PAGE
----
In the world of the operator, safely driving productivity and efficiency is at the top of the priority list.
And in the North Sea, progress is being made … it takes time and its tough, but its progress nonetheless.
A few weeks ago, the Oil and Gas Authority published its UKCS Production Efficiency in 2016 report which demonstrated both points very well … that gains are being made, but a far greater prize is waiting to be captured.
The OGA’s review found that production efficiency (PE) rose for the fourth consecutive year, reaching 73% PE and contributing to an extra 12 million barrels of oil equivalent (boe) in 2016. But it also found there is “significant scope for more efficiency improvements”.
The OGA firmly believes that the potential exists to really move the needle and increase PE to 80%. Now, that increase might not sound huge to outsiders looking in, but had that improvement been made last year, an extra 220,000 boe per day would have been produced … worth around £2.8bn. Not bad for a 7% increase.
Now, let’s not downplay the progress that has been made. In 2008, PE was recorded at 76% but fell to just 60% in 2012. So, no question, significant improvements have been made in terms of both PE and the actual volume of hydrocarbons produced overall.
In case you’re not familiar, production losses are the result of several factors – mainly plant outages, well degradation and pipeline export issues – and it’s in this area that a great deal of work has been carried out by operators, industry partners and regulatory bodies, like the OGA.
Initiatives and cross-industry groups including the Production Efficiency Task Force and the Asset Stewardship Task Force are providing much-needed guidance and fostering stronger links between operations, technology providers, service companies and supply chain as a whole.
Tackling production losses really needs a collaborative approach from all players – it takes a combination of sharing best practices and developing smart, disruptive technology and solutions.
The OGA’s Maximising Economic Recovery (MER) initiative aims to help operators extend the economic life of assets and that’s something we’re mirroring today. We’re working with other industry partners to provide existing and new entrants to the North Sea with a range of services that will not only increase production and cut operational cost, but also identify opportunities to reduce downtime through unplanned outages. That includes project management, topside and subsea engineering, construction and commissioning, and field optimization solutions, with a particular focus on flow stimulation and intervention opportunities.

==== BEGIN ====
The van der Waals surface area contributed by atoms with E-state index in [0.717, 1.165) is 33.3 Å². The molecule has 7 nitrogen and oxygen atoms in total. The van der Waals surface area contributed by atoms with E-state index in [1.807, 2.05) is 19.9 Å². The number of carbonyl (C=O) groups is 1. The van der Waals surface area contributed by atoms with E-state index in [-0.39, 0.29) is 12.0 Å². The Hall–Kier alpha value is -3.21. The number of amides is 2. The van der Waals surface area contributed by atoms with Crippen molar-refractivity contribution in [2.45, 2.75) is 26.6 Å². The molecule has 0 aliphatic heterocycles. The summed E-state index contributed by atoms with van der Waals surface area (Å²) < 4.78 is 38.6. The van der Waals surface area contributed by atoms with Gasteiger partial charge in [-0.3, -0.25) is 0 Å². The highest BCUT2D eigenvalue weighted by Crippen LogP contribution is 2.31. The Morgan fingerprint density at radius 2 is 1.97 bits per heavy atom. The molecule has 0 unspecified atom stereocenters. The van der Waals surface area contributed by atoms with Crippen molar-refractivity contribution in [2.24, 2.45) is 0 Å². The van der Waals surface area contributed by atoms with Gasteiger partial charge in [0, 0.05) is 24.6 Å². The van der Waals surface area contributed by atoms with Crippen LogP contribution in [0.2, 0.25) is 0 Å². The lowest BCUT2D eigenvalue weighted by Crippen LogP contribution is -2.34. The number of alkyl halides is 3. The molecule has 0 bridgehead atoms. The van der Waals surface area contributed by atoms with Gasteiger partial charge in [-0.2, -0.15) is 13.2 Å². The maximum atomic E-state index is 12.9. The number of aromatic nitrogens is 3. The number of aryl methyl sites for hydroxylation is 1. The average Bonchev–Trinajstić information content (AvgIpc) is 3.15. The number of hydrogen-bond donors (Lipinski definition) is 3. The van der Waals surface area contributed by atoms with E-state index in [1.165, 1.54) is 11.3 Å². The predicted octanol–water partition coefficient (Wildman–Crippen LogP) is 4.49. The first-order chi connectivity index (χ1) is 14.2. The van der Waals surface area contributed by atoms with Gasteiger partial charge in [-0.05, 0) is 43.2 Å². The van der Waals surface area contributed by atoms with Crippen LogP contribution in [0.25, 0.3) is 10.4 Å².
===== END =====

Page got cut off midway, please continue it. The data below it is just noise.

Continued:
And digitizing operations is what everyone’s talking about today.
Consider this: only an estimated 3-5% of oil and gas equipment is “connected” – meaning that the data it generates is actually captured and made available for review. There’s a clear opportunity for companies to tackle servicing and maintenance costs, and cut out unnecessary downtime…so long as they can get their hands on the data, and have the means to analyze it.
Right now, most data collected from upstream operations isn’t used to optimize operations or asset performance. The average offshore platform has something in the region of 30,000 sensors that are generating data. But, less than 1% of this data is used to inform decisions. The data gets stuck in “data graveyards” and is never analyzed.
We developed Asset Performance Management (APM) software that connects upstream assets to the digital world by capturing and managing the data generated by sensors on plant equipment and making it available to the operator. Companies can use the insights provided to automate processes, improve maintenance, reliability and PE. Machines and equipment can be monitored digitally, and analytics from the data generated can be used to predict and diagnose issues early.
Think of it this way: what if the dashboard in your car only displayed the speed you’re travelling at but not the distance you’ve travelled or the amount of fuel that’s available? When do you take it to the filling station? How will you know it needs filling up? Do you just guess? It’s hard to make more informed decisions when the information required isn’t available to you.
One recent industry study found that – on average – offshore oil and gas operators endure unplanned downtime that costs between $49 million and $88 million annually and that operators using a predictive, data-driven approach to maintenance can cut unplanned downtime by 36%, making annual savings of $17 million. That’s only one example but it paints a clearer picture of why the industry is increasingly recognizing how ‘digital’ will be the difference-maker.
We’re moving in the right direction and it’s crucial that we continue to make a concerted, collaborative effort as an industry, and embrace the digital industrial revolution.
Nick Dunn, Services & Offshore Leader, Oilfield Equipment, BHGE
Recommended for you
Read the latest opinion pieces from our Energy Voice columnists
- OPINION: Victim’s son fears another Piper Alpha is ‘just around the corner’
- OPINION: Contractor lawyers in demand as firms reluctant to return to bloated workforces
- OPINION: Are Electric Vehicles changing BP’s business model?
- OPINION: Where helicopter safety is concerned, regulations matter
- OPINION: Time to take pumped storage hydro seriously